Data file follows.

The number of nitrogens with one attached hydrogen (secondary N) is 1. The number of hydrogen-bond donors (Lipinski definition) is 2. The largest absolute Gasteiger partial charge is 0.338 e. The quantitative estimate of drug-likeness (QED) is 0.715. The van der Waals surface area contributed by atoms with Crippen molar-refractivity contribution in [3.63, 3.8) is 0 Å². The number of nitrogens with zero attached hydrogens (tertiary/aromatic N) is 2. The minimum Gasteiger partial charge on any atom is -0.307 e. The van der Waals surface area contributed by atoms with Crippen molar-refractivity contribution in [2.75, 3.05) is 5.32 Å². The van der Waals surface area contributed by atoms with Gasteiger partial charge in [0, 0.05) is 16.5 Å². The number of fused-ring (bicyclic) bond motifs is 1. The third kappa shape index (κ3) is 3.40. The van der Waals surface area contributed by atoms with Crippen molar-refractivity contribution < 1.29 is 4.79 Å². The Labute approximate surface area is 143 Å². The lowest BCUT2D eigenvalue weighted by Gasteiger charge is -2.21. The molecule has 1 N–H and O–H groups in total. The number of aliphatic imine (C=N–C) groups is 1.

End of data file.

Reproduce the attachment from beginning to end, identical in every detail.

The number of nitrogens with one attached hydrogen (secondary N) is 1. The number of hydrogen-bond donors (Lipinski definition) is 2. The largest absolute Gasteiger partial charge is 0.338 e. The quantitative estimate of drug-likeness (QED) is 0.715. The van der Waals surface area contributed by atoms with Crippen molar-refractivity contribution in [3.63, 3.8) is 0 Å². The number of nitrogens with zero attached hydrogens (tertiary/aromatic N) is 2. The minimum Gasteiger partial charge on any atom is -0.307 e. The van der Waals surface area contributed by atoms with Crippen molar-refractivity contribution in [2.75, 3.05) is 5.32 Å². The van der Waals surface area contributed by atoms with Gasteiger partial charge in [0, 0.05) is 16.5 Å². The number of fused-ring (bicyclic) bond motifs is 1. The third kappa shape index (κ3) is 3.40. The van der Waals surface area contributed by atoms with Crippen molar-refractivity contribution < 1.29 is 4.79 Å². The Labute approximate surface area is 143 Å². The lowest BCUT2D eigenvalue weighted by Gasteiger charge is -2.21. The molecule has 1 N–H and O–H groups in total. The number of aliphatic imine (C=N–C) groups is 1.